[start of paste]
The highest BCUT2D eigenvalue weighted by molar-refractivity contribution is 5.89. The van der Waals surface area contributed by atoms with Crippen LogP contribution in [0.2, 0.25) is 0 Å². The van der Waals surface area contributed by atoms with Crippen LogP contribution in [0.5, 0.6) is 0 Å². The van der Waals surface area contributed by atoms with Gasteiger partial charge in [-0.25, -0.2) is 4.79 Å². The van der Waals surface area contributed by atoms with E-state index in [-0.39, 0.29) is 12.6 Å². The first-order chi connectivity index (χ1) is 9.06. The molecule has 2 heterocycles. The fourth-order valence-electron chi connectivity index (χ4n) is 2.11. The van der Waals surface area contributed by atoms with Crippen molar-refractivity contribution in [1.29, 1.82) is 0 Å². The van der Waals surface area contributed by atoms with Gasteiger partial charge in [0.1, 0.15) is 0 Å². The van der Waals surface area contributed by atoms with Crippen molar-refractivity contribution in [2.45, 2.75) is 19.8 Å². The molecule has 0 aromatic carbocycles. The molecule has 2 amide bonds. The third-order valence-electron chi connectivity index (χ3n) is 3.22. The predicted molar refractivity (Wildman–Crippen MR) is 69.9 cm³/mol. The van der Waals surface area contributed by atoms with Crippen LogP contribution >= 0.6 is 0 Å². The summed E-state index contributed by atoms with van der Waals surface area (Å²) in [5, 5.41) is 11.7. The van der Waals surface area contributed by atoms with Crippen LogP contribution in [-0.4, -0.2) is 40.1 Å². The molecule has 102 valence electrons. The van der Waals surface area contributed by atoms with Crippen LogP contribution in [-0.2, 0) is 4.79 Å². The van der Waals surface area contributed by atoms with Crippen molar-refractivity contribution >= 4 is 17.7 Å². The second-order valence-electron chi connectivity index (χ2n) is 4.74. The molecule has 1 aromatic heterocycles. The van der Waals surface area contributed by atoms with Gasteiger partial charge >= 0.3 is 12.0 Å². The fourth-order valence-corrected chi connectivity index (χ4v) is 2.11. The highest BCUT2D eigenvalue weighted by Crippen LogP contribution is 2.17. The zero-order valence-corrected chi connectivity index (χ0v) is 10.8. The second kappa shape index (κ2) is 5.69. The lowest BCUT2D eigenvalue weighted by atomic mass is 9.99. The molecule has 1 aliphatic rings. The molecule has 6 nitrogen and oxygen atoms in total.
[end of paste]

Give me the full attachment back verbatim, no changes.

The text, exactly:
The highest BCUT2D eigenvalue weighted by molar-refractivity contribution is 5.89. The van der Waals surface area contributed by atoms with Crippen LogP contribution in [0.2, 0.25) is 0 Å². The van der Waals surface area contributed by atoms with Crippen LogP contribution in [0.5, 0.6) is 0 Å². The van der Waals surface area contributed by atoms with Gasteiger partial charge in [-0.25, -0.2) is 4.79 Å². The van der Waals surface area contributed by atoms with E-state index in [-0.39, 0.29) is 12.6 Å². The first-order chi connectivity index (χ1) is 9.06. The molecule has 2 heterocycles. The fourth-order valence-electron chi connectivity index (χ4n) is 2.11. The van der Waals surface area contributed by atoms with Crippen molar-refractivity contribution in [1.29, 1.82) is 0 Å². The van der Waals surface area contributed by atoms with Gasteiger partial charge in [0.1, 0.15) is 0 Å². The van der Waals surface area contributed by atoms with Crippen molar-refractivity contribution in [2.45, 2.75) is 19.8 Å². The molecule has 0 aromatic carbocycles. The molecule has 2 amide bonds. The third-order valence-electron chi connectivity index (χ3n) is 3.22. The predicted molar refractivity (Wildman–Crippen MR) is 69.9 cm³/mol. The van der Waals surface area contributed by atoms with Crippen LogP contribution >= 0.6 is 0 Å². The summed E-state index contributed by atoms with van der Waals surface area (Å²) in [5, 5.41) is 11.7. The van der Waals surface area contributed by atoms with Crippen LogP contribution in [-0.4, -0.2) is 40.1 Å². The molecule has 102 valence electrons. The van der Waals surface area contributed by atoms with Crippen LogP contribution in [-0.2, 0) is 4.79 Å². The van der Waals surface area contributed by atoms with Crippen molar-refractivity contribution >= 4 is 17.7 Å². The second-order valence-electron chi connectivity index (χ2n) is 4.74. The molecule has 1 aromatic heterocycles. The van der Waals surface area contributed by atoms with Gasteiger partial charge >= 0.3 is 12.0 Å². The fourth-order valence-corrected chi connectivity index (χ4v) is 2.11. The highest BCUT2D eigenvalue weighted by Crippen LogP contribution is 2.17. The zero-order valence-corrected chi connectivity index (χ0v) is 10.8. The second kappa shape index (κ2) is 5.69. The lowest BCUT2D eigenvalue weighted by atomic mass is 9.99. The molecule has 1 aliphatic rings. The molecule has 6 nitrogen and oxygen atoms in total.